Today I’m posting the rest of the audio of an interview with legendary Cuban-American poet José Kozer, conducted by Cal State U at L.A. Ph.D. student Mike Sonksen. (Hear the first four parts of the interview here.) Kozer here is captured shortly after winning the Neruda Award (and its $60K) from the Chilean government, the most prestigious literary prize in the Spanish speaking world.
In the fifth part of the interview he discussed academia and how it is perhaps the best life for a poet and writer. He discussed the story of how he did his Ph.D. dissertation in three months, but was not given credit for it in a dispute until many years later and, at that time, was awarded the first Ph.D. in the U.S. for poetry in a foreign language, Spanish. (Part 5, 8:42)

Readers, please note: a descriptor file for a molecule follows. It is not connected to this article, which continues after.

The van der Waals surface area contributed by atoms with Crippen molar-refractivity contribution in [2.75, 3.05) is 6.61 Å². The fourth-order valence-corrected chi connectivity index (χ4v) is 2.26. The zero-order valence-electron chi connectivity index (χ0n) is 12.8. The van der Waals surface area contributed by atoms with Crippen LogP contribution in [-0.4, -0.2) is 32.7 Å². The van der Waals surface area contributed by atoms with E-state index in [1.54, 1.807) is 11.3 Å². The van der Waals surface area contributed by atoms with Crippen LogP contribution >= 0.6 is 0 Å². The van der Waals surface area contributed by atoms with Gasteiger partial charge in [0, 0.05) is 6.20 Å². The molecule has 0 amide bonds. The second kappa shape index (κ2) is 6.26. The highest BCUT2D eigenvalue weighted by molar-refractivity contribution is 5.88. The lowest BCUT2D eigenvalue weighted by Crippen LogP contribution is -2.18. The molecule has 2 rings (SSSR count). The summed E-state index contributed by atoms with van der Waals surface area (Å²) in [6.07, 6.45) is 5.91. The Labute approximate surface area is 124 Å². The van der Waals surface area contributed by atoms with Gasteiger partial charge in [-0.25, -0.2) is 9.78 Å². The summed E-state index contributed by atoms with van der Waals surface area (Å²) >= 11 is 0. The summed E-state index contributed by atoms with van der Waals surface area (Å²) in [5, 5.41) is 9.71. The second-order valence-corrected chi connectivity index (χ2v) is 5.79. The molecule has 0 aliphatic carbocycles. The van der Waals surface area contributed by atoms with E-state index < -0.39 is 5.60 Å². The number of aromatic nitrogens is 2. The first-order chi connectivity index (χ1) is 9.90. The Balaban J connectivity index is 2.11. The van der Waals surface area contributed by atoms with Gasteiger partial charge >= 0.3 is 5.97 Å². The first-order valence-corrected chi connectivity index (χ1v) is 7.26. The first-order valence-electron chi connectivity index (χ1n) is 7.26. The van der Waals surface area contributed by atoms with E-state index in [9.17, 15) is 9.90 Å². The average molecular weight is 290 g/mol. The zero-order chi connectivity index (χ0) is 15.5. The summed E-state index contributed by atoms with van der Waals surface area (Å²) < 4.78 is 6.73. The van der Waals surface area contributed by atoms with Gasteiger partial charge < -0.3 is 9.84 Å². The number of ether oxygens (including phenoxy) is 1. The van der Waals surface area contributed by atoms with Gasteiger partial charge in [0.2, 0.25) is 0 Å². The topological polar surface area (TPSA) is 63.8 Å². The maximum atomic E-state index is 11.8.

In part 6 Kozer told a short story about James Joyce and responded to an offer to have his work published in the Cal State U @ L.A. campus magazine with an idea to publish neo-baroque poets in Spanish and English side-by-side. (Part 6, 4:30)
In the final segment Kozer responded to a question about advice for young writers. He talked about how he learned about being a poet by hanging out with painters and composers rather than poets. He also discussed the notion of his own process and likened it to dictation, about his own diaries and his feelings about the work of Pablo Neruda, about a sample of his journals which have been described as teaching poets how to live in the 21st century and about his Neruda Award acceptance speech. (Part 7, 11:47)